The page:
Chad Connelly, the South Carolina Republican Party chair, said Thursday -- before the Florida move, but when January 31 was considered a near lock for the Sunshine state primary -- that the party would shift to a point that was ahead of Florida, but that was as late as it could possibly be held. Connelly's 2007 counterpart at the helm of the party, Katon Dawson, allowed ten days between the January 19 South Carolina Republican primary and the January 29 Florida primary. In 2012, though, a full ten day cushion is a result that will get a fair amount of cross-pressure from the Republican National Committee. South Carolina on January 21 pushes Nevada up to January 14 pushes New Hampshire up to January 3 or 10 pushes Iowa up to a date between December 26 and January 2.
Each of the early four states is in the midst of a delicate dance to carve out a calendar position that gives them each a piece of the spotlight and provides them with enough time to bask in it. The spotlight is there, but the time is what is at stake now in Iowa, New Hampshire, Nevada and South Carolina. All four want to avoid a situation where they force any of the other early states into or have to hold contests in December. If the goal is to preserve the early status, those four states have to find a way to work out their differences and schedule their contests in the now-30 day window that Florida has given them.
As fourth in line, South Carolina is the first to move. But how much space between the South Carolina Republican primary and the contest in Florida is enough? Chad Beam at The State has an extremely succinct rundown of the complications in the primary date calculus facing Chair Connelly and his party:
Earlier this week, Connelly said if Florida “pushes us real hard, I’m going to cut them off as close as I can,” scheduling South Carolina’s primary as close as possible before Florida’s primary in an effort to diminish the attention that state’s race gets. In theory, leaving little time between the two primaries, makes it more difficult for a candidate to lose South Carolina and, then, overcome that loss and win Florida.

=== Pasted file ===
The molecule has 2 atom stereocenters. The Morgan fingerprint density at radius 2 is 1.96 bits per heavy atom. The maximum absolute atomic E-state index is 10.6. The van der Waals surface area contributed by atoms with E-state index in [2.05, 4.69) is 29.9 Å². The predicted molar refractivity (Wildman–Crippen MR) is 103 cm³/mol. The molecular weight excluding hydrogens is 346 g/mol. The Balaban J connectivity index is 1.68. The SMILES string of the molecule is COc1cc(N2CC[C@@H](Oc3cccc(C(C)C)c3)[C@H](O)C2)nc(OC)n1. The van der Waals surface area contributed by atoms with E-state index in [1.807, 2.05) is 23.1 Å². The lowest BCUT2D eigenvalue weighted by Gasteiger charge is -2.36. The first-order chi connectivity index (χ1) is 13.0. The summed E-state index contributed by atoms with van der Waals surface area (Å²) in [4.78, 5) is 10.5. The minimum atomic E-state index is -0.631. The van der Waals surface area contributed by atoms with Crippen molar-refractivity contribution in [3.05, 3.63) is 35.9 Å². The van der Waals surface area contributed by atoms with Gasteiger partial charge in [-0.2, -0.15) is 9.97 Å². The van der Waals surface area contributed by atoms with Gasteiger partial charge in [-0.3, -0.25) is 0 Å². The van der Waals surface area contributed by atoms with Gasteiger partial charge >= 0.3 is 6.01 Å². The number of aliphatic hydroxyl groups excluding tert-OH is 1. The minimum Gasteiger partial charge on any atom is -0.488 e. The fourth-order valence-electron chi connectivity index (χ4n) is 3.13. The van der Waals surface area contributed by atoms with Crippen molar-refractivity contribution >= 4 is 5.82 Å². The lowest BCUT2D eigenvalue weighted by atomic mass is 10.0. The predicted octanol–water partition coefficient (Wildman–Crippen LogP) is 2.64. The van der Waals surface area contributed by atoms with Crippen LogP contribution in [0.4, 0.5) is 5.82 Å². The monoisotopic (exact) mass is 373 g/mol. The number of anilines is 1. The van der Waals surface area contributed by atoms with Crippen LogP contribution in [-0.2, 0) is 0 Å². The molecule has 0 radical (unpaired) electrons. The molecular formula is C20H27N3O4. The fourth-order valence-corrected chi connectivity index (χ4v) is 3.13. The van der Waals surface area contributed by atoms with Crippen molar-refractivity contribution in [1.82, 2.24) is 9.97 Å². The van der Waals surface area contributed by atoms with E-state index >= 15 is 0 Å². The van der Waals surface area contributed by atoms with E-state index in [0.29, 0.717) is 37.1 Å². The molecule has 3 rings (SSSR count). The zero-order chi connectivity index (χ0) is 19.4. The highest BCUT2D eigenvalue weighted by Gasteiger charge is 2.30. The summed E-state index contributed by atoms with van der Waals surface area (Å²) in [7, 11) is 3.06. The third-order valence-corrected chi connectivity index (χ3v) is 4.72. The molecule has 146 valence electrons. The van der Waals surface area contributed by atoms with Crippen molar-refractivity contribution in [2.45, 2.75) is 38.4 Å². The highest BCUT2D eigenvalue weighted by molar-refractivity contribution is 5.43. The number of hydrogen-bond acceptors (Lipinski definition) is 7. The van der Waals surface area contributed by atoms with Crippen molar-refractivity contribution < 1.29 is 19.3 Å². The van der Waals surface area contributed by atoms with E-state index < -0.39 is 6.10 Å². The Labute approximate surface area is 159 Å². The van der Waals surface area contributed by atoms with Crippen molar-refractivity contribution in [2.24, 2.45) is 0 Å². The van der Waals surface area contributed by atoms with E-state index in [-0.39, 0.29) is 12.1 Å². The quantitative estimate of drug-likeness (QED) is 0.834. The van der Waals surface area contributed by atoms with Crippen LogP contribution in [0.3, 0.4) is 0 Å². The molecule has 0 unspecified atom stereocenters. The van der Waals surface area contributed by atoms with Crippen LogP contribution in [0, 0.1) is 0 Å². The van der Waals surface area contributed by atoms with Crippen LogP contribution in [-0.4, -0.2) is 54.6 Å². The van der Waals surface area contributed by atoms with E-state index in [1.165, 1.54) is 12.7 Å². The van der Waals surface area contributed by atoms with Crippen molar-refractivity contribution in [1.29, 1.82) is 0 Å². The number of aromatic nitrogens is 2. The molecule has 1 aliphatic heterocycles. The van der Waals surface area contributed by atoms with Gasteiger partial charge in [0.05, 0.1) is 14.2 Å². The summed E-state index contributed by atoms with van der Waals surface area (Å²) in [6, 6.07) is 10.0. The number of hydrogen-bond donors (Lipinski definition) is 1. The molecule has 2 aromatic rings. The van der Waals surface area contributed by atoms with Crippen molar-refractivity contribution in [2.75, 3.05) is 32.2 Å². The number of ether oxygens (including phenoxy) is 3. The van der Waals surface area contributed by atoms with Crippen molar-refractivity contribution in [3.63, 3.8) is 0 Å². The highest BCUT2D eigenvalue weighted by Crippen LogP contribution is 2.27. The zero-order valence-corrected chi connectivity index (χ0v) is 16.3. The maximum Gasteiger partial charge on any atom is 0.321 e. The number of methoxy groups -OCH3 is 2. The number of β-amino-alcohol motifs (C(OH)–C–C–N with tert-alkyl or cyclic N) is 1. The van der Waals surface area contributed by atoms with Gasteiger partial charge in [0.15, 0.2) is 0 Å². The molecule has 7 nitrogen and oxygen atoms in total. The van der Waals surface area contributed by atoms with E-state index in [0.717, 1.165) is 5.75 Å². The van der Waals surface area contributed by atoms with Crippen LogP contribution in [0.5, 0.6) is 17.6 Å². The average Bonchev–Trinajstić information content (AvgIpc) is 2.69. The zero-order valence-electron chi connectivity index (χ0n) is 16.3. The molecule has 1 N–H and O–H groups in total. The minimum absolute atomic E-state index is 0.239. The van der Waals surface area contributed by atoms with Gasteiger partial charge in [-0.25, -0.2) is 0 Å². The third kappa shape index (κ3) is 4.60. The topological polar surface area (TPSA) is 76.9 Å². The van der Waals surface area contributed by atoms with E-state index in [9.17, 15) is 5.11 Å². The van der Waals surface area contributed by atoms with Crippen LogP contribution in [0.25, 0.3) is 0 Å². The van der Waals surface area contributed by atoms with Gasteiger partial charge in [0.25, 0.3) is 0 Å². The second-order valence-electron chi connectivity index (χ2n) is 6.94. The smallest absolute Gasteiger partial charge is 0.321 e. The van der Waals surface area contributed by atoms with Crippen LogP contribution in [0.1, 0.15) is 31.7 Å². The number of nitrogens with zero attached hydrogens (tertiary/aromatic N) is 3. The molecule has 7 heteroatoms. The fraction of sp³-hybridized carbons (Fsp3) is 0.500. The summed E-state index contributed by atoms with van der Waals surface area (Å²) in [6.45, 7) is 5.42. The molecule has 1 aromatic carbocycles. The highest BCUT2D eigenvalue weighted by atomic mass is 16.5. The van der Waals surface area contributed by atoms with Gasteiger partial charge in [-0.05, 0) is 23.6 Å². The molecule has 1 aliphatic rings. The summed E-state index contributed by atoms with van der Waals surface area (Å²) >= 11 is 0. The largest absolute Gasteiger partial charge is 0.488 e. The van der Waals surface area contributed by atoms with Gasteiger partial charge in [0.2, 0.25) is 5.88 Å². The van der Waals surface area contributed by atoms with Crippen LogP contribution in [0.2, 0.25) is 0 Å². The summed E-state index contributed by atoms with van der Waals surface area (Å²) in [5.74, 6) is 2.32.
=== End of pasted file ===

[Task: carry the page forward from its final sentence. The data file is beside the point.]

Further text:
But it’s a dangerous game.
If Connelly picks a date that is too close to Florida’s Jan. 31 primary, he could force candidates to choose between Florida and South Carolina. And, if he pushes the S.C. date too early into January, then he could push caucuses and primaries in the other early-voting states – Iowa, New Hampshire and Nevada – into the Christmas holidays.
That notion of being too close to Florida and forcing candidates to choose between the two has to weigh heavily on the decision-making calculus in South Carolina. There are two constraints here. One is that South Carolina wants to go as late as possible, but not too close to Florida. Secondly, South Carolina can push only so far forward without negatively affecting the other three states who have yet to decide. If January 21 is too early and January 28 is the latest possible date that South Carolina could conceivably hold its primary without going on the same date as Florida, then that is the window in which we are looking for possibilities. If the intent is to keep the primary on a Tuesday or a Saturday, then Tuesday, January 24 and Saturday, January 28 are the only real possibilities.
But to find out for sure, check back in here at 11:00 in the morning.